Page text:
As members of the food production chain, dairy producers need to have a keen interest in what shapes consumer choices. Over the last half-century consumers have made some major changes in their eating habits based on health information about those foods. The report "Consumer-Driven Agriculture" released in June by the Economic Research Service shows this pattern very clearly.

For example, until the early 1950s nearly everyone ate eggs for breakfast. But, new health information - namely cholesterol - led egg consumption to drop from a per capita consumption of 390 to 233 in 1991. Today, after new health information about eggs was released consumption stands at 250 eggs per person. Likewise, concern about the amount of fat in foods precipitated a drop in whole milk consumption during the last 60 years. Fortunately for the dairy industry, that same concern led more people to drink low-fat milks.

According to the study, these shifts in food-consumption patterns can be linked - to some extent - to price and income levels. But that is just part of the equation. The growing scientific evidence linking health to diet is an increasingly important factor at work in shaping consumer decisions.

We've become a healthier, wealthier nation, and our nutrition needs have changed as a result. Nutrition research used to focus on the identification and prevention of diseases triggered by nutrient deficiencies. Today the research focuses on "the role of the diet in maintaining health and reducing the risk of chronic diseases, such as heart disease and cancer." In the early 1960s the first scientific link between heart disease and diet was released. And consumers became concerned with consuming too much fat, cholesterol and calories. The research caught their attention and they have been paying attention ever since.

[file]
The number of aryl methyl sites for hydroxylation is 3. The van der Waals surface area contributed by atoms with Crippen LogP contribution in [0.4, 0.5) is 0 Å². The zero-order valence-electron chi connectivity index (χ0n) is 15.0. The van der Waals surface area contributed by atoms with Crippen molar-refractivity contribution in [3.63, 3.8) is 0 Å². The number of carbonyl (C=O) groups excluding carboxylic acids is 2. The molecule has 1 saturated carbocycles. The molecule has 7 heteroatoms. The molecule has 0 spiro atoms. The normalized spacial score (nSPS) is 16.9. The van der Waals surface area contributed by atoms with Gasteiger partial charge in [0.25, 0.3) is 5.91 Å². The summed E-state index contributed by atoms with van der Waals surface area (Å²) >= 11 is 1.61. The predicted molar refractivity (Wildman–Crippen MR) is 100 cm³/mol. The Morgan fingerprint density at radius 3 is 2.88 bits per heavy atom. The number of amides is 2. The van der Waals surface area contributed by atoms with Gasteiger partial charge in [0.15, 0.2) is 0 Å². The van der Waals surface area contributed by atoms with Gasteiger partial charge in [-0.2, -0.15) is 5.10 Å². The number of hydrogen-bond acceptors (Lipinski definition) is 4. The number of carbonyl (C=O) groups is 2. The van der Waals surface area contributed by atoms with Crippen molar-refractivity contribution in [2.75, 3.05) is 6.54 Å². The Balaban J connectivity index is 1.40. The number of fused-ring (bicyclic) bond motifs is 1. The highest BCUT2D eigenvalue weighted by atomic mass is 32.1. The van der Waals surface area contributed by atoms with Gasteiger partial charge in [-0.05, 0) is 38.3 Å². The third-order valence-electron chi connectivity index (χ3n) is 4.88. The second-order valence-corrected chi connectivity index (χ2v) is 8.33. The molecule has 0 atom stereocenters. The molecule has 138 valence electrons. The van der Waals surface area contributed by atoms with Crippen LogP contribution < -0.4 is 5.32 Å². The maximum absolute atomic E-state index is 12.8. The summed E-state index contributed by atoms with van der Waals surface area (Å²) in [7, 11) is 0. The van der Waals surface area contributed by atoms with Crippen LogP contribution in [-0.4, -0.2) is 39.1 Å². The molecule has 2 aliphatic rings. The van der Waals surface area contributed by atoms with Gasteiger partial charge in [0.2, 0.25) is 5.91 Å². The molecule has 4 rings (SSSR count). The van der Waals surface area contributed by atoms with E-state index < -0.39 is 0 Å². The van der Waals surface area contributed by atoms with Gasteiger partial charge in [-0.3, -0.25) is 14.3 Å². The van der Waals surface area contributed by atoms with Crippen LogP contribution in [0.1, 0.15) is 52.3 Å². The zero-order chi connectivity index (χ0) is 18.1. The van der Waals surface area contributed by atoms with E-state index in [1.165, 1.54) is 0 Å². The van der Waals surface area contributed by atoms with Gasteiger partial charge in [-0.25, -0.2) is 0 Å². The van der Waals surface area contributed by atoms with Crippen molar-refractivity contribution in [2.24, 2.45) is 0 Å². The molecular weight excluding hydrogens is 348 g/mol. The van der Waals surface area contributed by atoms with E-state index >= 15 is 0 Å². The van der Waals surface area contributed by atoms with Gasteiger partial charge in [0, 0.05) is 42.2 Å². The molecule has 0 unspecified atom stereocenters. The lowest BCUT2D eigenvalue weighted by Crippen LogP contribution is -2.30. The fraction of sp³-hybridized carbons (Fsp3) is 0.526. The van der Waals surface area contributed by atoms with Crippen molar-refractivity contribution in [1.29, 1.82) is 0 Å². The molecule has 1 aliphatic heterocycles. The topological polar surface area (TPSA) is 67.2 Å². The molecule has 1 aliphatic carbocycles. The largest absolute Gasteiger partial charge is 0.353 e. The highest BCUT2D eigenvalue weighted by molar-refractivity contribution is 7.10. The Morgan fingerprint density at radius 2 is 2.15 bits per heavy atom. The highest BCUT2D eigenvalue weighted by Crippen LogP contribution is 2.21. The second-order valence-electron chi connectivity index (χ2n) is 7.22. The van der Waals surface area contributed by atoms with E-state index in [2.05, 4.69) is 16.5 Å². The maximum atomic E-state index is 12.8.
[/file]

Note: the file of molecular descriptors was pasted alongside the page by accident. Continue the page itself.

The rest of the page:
Information is a powerful tool. That's why food manufacturers spend billions of dollars on advertising - a total of $26 billion in 2000.

And, that's why the research supported by checkoff dollars is so important. Realistically, individual dairies cannot scientifically explore the benefits of dairy products, then broadcast the results to consumers so they can use that information to shape their food choices. But by joining forces through the checkoff, dairy producers have been able to fund some scientific research that has put a new light on milk. For instance, low-fat dairy products' role in combating high blood pressure, conjugated linoleic acid's anti-cancer qualities and the fact that certain cheeses help prevent cavities. These are just a few of the health benefits of dairy products that checkoff dollars have helped discover and educate consumers about in the past few years.

"Consumers seek to maximize satisfaction through consumption of goods and services," says the report. And more and more consumers are using health information to shape those decisions. All the more reason why the dairy industry must continue to support research into the health benefits of dairy products and share that information with consumers. It's how you keep consumers informed, happy and buying your product.